229723 Perceived Parental SUPPORTS for Avoiding Sedentary Behaviors and Overweightness AMONG African American CHILDREN

Wednesday, November 10, 2010 : 9:06 AM - 9:24 AM

Melvena N. Wilson, DrPH, MPH, CHES , Office of Communications, Florida Department of Health ( Florida A & M University), Tallahassee, FL
Saleh M. M. Rahman, MD, PhD, MPH , Institute of Public Health, Florida A & M University, Tallahassee, FL
Objectives: The objectives of this study were to assess perceived parental supports to avoid sedentary behaviors and overweightness among African American school children in Florida. Methods: A survey was administered among school children in Leon County Schools and Gadsden County Schools among 4th to 8th graders. Results: The sample (N=721) consisted of all youth between the ages of 9-14 years of age enrolled in grades 4th-8th Leon and Gadsden County, Florida, an urban and rural population respectively, to decrease possible stigma from participation and provide a comparison group for the African American population of interest. Perceived Parental Support and Self-Efficacy for avoiding sedentary behavior were positively, strongly correlated (r=0.56, p=0.000). Self-efficacy and social factors were moderately, positively correlated (r=0.31, p=0.000). Parental support and social factors were also strongly, positively correlated (r=0.50, p=0.000). Time Use and Self-efficacy were weakly, negatively correlated (r= -0.21, p=0.000) and time use and social factors were also weakly correlated (r=0.12, p=0.000). In the multinomial regression model, at the 95th percentile (overweight category) self-efficacy was moderately significant (AOR=1.40; CI=1.01-1.93). County was significant (AOR=1.68; CI=1.08-2.61), Gender was also significant (COR=1.41; CI=1.00-2.00), enrollment in the free/reduce lunch program was significant (AOR=0.61; CI=0.39-0.93). Conclusions: Participants who had increased perceived self-efficacy were approximately 1.4 times more likely to be overweight than their counterparts, and those who lived in Gadsden County were 1.7 times more likely to be overweight. Finally, that those enrolled in the free/reduced lunch program were 7% less likely to be overweight than their normal counterparts. These findings imply that further research with a sample that is predominantly minority need to be conducted. Given the lack of association with self-efficacy, another theoretical model may offer a better fit, including a larger focus on cultural and environmental variables. The study findings also highlight the importance of possible differences among African American children and White children in perceived self-efficacy, as well as difference among urban and rural overweightness.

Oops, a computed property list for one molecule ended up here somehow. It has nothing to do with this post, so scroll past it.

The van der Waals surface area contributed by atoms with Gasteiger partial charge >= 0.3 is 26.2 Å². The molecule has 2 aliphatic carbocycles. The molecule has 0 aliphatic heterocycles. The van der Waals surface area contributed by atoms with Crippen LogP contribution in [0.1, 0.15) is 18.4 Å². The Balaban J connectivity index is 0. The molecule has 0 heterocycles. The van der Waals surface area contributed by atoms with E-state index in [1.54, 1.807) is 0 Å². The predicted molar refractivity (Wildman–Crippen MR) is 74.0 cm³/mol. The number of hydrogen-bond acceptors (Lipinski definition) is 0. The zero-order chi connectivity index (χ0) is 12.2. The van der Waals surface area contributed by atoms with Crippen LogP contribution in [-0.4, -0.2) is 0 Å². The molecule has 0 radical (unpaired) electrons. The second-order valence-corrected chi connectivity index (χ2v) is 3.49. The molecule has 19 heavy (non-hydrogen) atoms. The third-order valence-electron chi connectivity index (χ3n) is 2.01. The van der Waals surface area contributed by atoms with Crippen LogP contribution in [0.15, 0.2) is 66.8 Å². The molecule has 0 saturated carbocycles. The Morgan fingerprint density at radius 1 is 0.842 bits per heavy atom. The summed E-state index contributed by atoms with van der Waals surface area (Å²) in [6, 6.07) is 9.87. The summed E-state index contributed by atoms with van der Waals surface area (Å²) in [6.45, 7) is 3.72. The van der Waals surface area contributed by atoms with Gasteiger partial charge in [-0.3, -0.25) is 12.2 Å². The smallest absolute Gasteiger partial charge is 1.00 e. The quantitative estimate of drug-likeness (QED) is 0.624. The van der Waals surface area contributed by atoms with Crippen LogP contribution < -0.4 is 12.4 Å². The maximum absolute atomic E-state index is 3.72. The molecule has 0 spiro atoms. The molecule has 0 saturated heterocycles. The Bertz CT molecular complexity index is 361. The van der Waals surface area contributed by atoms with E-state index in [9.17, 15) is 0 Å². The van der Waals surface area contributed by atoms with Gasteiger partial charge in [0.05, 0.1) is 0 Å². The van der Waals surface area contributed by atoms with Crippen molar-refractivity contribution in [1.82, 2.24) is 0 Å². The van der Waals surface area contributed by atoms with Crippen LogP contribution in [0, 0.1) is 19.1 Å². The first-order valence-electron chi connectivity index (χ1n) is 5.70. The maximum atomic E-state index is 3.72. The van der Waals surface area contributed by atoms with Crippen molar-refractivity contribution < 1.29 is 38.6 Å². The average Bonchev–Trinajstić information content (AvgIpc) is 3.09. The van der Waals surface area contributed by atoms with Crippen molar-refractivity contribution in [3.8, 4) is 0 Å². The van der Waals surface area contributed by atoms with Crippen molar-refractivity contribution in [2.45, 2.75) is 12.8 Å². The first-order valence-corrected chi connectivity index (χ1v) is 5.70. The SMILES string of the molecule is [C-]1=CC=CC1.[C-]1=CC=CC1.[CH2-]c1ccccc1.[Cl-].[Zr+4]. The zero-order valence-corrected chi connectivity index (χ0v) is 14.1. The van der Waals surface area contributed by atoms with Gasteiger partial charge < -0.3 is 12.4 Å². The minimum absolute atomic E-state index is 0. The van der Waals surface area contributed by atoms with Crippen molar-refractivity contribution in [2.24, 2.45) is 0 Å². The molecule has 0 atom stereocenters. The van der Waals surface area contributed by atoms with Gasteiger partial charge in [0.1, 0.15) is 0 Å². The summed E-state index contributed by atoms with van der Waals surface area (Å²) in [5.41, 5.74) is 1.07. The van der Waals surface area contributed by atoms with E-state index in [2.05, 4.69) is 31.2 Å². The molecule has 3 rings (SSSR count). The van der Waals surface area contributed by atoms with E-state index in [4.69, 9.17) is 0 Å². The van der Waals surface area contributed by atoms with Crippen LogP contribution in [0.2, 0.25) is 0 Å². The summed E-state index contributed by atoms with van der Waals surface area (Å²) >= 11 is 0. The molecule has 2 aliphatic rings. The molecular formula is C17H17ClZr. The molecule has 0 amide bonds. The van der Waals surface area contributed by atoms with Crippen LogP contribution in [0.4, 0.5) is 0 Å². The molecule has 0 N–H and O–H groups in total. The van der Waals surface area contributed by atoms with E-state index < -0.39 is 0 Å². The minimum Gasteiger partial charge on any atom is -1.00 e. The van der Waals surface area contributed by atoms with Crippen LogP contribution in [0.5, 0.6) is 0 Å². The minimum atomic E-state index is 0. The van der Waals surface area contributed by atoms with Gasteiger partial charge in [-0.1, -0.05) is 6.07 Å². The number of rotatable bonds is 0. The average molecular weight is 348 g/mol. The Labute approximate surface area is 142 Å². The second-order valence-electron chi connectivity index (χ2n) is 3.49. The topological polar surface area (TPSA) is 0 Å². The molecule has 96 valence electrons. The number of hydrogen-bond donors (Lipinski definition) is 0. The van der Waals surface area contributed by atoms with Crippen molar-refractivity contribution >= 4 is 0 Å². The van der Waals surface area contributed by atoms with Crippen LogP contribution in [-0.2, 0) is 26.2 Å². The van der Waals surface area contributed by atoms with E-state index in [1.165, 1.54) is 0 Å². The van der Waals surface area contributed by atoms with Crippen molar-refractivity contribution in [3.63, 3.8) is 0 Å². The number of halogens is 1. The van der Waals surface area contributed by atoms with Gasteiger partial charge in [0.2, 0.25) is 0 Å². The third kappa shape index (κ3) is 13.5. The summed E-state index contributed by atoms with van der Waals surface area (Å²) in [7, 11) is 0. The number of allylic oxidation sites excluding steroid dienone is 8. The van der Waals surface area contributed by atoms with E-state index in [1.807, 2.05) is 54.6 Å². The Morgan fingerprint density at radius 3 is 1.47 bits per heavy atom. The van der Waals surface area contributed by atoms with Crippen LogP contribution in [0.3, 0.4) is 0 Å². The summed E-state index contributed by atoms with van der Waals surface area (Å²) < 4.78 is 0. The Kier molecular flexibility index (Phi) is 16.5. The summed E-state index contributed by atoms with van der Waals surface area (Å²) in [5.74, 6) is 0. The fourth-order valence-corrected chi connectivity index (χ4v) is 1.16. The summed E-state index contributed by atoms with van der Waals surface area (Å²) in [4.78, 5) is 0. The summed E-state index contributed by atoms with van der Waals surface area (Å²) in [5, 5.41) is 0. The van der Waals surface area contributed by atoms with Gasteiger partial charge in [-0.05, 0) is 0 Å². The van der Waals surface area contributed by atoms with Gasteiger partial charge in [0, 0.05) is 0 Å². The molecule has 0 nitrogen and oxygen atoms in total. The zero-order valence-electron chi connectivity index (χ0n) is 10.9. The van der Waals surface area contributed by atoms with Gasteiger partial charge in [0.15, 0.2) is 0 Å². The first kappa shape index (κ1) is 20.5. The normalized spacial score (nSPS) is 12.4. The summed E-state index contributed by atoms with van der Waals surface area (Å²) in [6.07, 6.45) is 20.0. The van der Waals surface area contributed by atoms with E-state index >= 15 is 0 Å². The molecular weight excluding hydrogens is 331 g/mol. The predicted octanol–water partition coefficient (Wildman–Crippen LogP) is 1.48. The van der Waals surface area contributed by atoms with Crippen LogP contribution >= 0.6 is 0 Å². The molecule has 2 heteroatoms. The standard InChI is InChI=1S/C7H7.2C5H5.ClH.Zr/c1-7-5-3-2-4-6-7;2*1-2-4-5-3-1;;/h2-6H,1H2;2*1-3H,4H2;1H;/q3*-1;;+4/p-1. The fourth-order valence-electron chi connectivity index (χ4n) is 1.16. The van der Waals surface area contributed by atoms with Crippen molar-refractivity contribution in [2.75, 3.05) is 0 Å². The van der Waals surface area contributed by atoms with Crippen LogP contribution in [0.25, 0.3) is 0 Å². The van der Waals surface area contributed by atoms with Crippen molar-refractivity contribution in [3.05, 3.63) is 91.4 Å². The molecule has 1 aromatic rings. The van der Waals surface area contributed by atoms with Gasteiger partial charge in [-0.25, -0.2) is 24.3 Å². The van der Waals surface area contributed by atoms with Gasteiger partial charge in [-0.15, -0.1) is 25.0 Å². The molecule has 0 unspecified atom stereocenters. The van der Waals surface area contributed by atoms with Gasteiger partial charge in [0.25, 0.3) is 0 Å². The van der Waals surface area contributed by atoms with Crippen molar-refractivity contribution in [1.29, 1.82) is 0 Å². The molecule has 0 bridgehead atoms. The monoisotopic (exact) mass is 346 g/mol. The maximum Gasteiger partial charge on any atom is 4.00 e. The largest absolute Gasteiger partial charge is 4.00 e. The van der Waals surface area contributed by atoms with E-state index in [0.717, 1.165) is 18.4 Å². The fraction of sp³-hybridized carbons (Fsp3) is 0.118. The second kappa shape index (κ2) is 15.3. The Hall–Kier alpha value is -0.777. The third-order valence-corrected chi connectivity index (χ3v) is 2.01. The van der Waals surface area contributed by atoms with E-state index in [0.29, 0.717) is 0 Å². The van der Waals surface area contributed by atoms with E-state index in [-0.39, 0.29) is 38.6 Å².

Learning Areas:
Diversity and culture
Public health or related education
Public health or related research
Social and behavioral sciences

Learning Objectives:
1. To explore and assess perceived parental supports for avoiding sedentary behavior among African American children 2. To assess the association of perceived parental supports and self-efficacy for for avoiding sedentary behavior among African American children 3. To assess the association of perceived parental supports and self-efficacy for avoiding sedentary behavior and actual behavior and overweightness among African American children

Keywords: Child/Adolescent, Obesity

Presenting author's disclosure statement:

Qualified on the content I am responsible for because: I have collected data, analyzed it and prepared manauscript.
Any relevant financial relationships? No

I agree to comply with the American Public Health Association Conflict of Interest and Commercial Support Guidelines, and to disclose to the participants any off-label or experimental uses of a commercial product or service discussed in my presentation.